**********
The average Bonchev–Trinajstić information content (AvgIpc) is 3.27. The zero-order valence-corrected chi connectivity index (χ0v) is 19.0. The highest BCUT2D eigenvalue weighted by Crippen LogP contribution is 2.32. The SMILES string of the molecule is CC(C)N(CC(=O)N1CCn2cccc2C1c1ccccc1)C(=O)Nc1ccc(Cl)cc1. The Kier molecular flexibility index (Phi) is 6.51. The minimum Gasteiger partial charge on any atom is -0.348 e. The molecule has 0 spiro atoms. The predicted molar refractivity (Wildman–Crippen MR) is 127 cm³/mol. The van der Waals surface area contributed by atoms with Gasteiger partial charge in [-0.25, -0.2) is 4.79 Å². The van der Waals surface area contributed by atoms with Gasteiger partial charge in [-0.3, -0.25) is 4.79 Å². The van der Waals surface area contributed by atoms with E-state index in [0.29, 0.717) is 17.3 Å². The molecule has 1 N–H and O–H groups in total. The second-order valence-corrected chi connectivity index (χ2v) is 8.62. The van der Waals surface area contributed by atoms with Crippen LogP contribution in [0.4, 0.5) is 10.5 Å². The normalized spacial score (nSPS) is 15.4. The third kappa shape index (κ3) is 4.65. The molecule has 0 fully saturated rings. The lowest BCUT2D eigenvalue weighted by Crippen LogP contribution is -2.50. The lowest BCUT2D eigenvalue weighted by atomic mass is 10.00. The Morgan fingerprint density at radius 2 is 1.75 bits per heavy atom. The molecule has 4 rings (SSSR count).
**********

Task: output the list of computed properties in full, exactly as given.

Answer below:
The average Bonchev–Trinajstić information content (AvgIpc) is 3.27. The zero-order valence-corrected chi connectivity index (χ0v) is 19.0. The highest BCUT2D eigenvalue weighted by Crippen LogP contribution is 2.32. The SMILES string of the molecule is CC(C)N(CC(=O)N1CCn2cccc2C1c1ccccc1)C(=O)Nc1ccc(Cl)cc1. The Kier molecular flexibility index (Phi) is 6.51. The minimum Gasteiger partial charge on any atom is -0.348 e. The molecule has 0 spiro atoms. The predicted molar refractivity (Wildman–Crippen MR) is 127 cm³/mol. The van der Waals surface area contributed by atoms with Gasteiger partial charge in [-0.25, -0.2) is 4.79 Å². The van der Waals surface area contributed by atoms with Gasteiger partial charge in [-0.3, -0.25) is 4.79 Å². The van der Waals surface area contributed by atoms with E-state index in [0.29, 0.717) is 17.3 Å². The molecule has 1 N–H and O–H groups in total. The second-order valence-corrected chi connectivity index (χ2v) is 8.62. The van der Waals surface area contributed by atoms with Crippen LogP contribution in [0.4, 0.5) is 10.5 Å². The normalized spacial score (nSPS) is 15.4. The third kappa shape index (κ3) is 4.65. The molecule has 0 fully saturated rings. The lowest BCUT2D eigenvalue weighted by Crippen LogP contribution is -2.50. The lowest BCUT2D eigenvalue weighted by atomic mass is 10.00. The Morgan fingerprint density at radius 2 is 1.75 bits per heavy atom. The molecule has 4 rings (SSSR count).